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State apology: 399 women given up to €150,000 each for symphysiotomy procedures

However Marie O’Connor, spokesperson for a symphysiotomy group, described the grants as “an official whitewash”.

Image: Mark Stedman/Photocall Ireland

THE GOVERNMENT HAS awarded just under 400 women thousands of euros in compensation each for symphysiotomy procedures they received.

399 women have received payments of either €50,000, €100,000 or €150,000 under a grant payment scheme that women applied for – with the payments totalling €34 million.

Their medical records were checked and a judge awarded the payments to those who had undergone the procedure.

Of the 590 applications received, 185 women were unable to establish their claim. The majority of women who applied were over 75 years of age – with the oldest claimant 96 years of age.

Symphysiotomy was carried out on an estimated 1,500 women in Ireland up to the 1980s, long after it was discontinued in other jurisdictions.

The controversial operation involved cutting the cartilage of a pregnant women’s pelvic bone – or breaking the bone itself in some extreme cases – to widen the birth canal.

Many women subjected to the procedure were left with long-term medical difficulties, including incontinence and chronic pain.

Minister for Health Simon Harris, said that they had expected to receive 350 applications for the scheme, but the actual number was much higher (approximately 590).

He said that he hoped the payments, totalling €34 million, would work towards bringing “closure for the women involved and their families”.

11/9/2014 Survivors of Symphysiotomy Protests Protests outside the Dáil against the scheme. Source: Sam Boal/Photocall Ireland

The process

The ‘Surgical Symphysiotomy Ex-gratia Payment Scheme’ was approved by government in November 2014.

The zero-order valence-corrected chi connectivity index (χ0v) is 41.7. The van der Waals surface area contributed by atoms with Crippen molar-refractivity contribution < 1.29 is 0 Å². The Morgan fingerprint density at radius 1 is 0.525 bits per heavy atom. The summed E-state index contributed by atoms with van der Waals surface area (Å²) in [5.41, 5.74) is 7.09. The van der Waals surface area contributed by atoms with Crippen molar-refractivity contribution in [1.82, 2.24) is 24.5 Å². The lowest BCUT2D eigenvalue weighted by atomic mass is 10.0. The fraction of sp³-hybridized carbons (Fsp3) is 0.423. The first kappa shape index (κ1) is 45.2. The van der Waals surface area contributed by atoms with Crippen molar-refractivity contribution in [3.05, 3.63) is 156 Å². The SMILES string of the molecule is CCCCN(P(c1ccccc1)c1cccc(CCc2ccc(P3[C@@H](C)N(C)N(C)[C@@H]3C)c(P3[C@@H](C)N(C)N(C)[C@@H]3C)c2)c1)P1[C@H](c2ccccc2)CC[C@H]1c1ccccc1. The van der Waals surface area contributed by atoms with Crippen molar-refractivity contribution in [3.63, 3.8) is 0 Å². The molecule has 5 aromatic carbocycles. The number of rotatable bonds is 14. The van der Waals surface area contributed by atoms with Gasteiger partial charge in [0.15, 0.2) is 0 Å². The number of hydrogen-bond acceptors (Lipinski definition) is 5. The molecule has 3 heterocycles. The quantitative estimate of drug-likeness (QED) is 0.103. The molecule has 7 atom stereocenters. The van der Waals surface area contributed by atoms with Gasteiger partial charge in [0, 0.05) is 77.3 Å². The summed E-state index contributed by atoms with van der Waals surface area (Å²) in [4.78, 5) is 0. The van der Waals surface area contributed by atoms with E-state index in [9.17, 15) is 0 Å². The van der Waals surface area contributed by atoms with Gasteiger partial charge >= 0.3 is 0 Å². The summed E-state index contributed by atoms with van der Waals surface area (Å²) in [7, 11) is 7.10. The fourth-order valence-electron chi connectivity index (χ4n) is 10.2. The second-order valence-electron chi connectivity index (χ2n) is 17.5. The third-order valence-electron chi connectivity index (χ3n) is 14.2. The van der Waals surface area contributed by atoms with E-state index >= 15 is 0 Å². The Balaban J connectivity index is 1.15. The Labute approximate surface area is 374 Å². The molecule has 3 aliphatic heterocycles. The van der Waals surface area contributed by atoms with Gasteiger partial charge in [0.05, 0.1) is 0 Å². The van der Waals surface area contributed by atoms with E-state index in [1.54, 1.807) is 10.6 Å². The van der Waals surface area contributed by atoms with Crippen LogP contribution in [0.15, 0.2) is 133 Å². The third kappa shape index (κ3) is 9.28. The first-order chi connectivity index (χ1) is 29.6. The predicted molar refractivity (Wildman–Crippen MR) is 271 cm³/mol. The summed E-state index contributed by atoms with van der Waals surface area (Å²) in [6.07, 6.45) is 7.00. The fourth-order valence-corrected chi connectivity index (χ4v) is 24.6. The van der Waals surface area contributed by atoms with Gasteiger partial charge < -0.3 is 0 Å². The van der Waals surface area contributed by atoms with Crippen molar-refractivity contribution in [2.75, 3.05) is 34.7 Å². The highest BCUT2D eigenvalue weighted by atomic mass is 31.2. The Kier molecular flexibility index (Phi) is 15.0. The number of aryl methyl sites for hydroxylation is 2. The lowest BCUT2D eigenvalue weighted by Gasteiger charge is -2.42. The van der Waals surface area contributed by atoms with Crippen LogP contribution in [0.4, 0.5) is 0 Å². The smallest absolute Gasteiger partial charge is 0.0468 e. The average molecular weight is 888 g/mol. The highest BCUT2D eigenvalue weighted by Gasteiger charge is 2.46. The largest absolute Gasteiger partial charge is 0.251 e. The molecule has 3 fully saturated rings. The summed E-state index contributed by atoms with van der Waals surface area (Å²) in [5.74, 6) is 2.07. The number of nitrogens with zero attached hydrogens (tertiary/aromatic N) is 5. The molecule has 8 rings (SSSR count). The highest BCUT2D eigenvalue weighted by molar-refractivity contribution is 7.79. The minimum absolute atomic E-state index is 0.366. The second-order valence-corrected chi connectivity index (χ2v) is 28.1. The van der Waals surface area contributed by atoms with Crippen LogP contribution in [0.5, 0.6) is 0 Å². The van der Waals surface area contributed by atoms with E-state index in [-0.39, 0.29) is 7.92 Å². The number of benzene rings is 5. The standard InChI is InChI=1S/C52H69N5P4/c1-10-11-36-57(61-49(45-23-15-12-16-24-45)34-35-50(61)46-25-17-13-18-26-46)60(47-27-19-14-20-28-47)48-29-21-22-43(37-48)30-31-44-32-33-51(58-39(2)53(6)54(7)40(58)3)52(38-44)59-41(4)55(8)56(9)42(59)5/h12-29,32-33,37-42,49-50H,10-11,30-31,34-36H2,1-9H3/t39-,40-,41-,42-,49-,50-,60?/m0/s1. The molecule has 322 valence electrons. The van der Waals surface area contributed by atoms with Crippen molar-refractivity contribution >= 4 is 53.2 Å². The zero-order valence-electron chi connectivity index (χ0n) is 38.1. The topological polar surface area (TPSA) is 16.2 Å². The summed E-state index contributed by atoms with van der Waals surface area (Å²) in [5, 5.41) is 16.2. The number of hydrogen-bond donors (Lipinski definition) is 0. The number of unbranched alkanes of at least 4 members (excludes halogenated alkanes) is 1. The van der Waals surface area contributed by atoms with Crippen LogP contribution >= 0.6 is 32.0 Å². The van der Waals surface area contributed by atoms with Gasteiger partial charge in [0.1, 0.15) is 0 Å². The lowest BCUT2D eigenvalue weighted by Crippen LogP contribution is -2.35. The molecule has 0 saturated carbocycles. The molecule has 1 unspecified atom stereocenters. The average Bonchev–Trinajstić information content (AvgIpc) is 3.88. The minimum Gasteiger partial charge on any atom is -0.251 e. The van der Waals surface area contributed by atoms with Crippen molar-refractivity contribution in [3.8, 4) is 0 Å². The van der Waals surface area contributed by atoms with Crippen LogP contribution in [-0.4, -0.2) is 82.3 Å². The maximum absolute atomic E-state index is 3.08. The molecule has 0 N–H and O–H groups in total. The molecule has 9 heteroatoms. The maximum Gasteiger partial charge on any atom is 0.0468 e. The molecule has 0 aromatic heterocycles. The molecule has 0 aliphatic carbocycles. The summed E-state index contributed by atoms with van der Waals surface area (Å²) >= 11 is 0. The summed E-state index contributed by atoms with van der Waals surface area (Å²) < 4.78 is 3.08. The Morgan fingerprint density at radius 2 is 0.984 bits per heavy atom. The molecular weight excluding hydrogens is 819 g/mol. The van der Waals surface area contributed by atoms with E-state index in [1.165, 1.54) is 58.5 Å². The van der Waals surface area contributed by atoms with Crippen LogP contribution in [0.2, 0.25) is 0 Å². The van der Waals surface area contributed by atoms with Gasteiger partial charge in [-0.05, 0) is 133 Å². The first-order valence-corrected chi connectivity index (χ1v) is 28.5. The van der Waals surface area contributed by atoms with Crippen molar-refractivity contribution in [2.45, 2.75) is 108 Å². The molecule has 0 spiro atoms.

Judge Maureen Harding Clark was appointed independent assessor to the scheme which was aimed at women who underwent a surgical symphysiotomy or pubiotomy in the State between 1940 and 1990.

Pubiotomy involves sawing through the pubic bones and using a surgical instrument. Only one application in respect of pubiotomy received compensation under this scheme.

One woman was offered compensation but refused in order to continue litigation against the state.

The compensation is given under the condition that claimants discontinue any legal action.

Campaign group Survivors of Symphysiotomy previously voiced their opposition to the scheme and encouraged women to continue with any legal proceedings.

Marie O’Connor, spokesperson for Survivors of Symphysiotomy, described the grants as “an official whitewash”.

She added: “The Harding Clark Report on the government payment scheme is the third official whitewash report on symphysiotomy.

“The scheme was designed to mask the mutilating nature of the operation. It was premised on the expeditious view that women’s injuries generally cleared up soon after having their pelvises broken.”

Nearly 200 applications were rejected by the scheme. Radiological evidence was used to exclude, although such evidence was, by definition, imperfect, if not downright unreliable, as proof of surgery and/or injury.

She went on to say the scheme disproportionately favoured younger women, as older women’s doctors were more likely to be deceased and so evidence that they underwent the procedure is more difficult to obtain.

Read: Symphysiotomy survivors call on government to intervene in record shredding dispute

Read: Babies born since October to get vaccinations against two more illnesses

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